The episode is also a study in inducing fear and tension. We are first apprehensive about a missing Bolin. Then we become anxious about a possible turf war between the three mafia groups. When the army of Ty Lees (Chi-blockers) is revealed, we are downright scared. By going into daylight, the show takes a bit of respite but still manages to make ominous references to the eponymous revelation. Finally, during the warehouse scene, the tension reaches a fever pitch, helped generously along by the music. Upon witnessing the revelation, the bending-removal, and the fight with the electric batons, we realize that even our talented trio has met its match. When they turn tail and run, we are just relieved that they survived with their bending intact.

Assorted observations follow. Firstly, the pro-bending narrator really adds character to the show. Having him recap previous episodes is a delight. Secondly, this episode has the important consequence of drawing Mako and Bolin into the conflict with Amon. They are more likely to be involved in any anti-anti-bending antics now that they know firsthand what would happen if the anti-bending revolution were to succeed. Thirdly, the episode does a good job of fleshing out Mako and Bolin's characters. By learning about their past, we understand exactly why Mako is silent and stolid while Bolin is vivacious and a little naive. Their attempts at earning money further cements this: Mako, the realist, goes to a power plant while Bolin takes a stab at showbiz.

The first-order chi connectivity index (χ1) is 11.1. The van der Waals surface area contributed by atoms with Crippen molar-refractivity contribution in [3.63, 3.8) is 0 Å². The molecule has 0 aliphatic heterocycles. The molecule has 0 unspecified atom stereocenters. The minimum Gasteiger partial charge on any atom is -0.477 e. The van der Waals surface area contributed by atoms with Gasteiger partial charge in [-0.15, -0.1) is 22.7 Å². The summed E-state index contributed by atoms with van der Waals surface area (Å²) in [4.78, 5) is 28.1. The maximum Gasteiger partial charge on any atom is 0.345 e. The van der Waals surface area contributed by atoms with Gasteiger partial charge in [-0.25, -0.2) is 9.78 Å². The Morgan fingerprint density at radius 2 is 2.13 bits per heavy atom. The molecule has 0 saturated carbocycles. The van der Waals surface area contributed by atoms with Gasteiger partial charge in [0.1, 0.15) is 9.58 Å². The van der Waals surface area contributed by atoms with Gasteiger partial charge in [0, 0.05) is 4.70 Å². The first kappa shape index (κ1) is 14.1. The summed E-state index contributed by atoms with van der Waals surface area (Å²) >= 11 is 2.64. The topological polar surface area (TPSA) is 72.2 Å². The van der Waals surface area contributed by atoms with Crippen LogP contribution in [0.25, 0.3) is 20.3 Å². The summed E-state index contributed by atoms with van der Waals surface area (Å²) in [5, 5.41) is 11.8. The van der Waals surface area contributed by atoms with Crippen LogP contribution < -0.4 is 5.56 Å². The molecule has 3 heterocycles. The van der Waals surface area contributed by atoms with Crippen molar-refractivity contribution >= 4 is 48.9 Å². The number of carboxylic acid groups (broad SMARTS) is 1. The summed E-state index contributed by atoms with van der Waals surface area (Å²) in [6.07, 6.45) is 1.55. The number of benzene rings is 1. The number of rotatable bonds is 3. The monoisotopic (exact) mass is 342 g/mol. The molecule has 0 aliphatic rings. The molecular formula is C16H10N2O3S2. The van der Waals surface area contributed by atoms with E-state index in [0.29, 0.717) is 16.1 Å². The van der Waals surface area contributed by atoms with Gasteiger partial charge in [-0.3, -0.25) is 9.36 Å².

Overall, the episode does a great job at introducing a charismatic, powerful but sympathetic antagonist while embroiling all the major characters against him.


Double post merged. ~ Icy
« Last Edit: Dec 09, 2012 03:06 am by AvtrSpirit » Logged
SMBH
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« Reply #30 on: Jan 06, 2013 04:33 am »

Uploaded reviews for 101, 102 and 103 by AvtrSpirit.
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ATLA Keeps: Kuei's necklace, Pandalilies, Zhaodburns, Sokka's DoBS speech
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AvtrSpirit
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« Reply #31 on: Jan 09, 2013 10:59 am »

Book One: Air

Chapter Four: The Voice in the Night

Grade: A

[Preface: These reviews are written after having seen the first season in its entirety. Down-the-road spoilers are avoided. My focus is on the writing, not music or animation.]

This episode showcases Korra's struggle with fear. At the same time, other characters are introduced and every plot line is moved forward.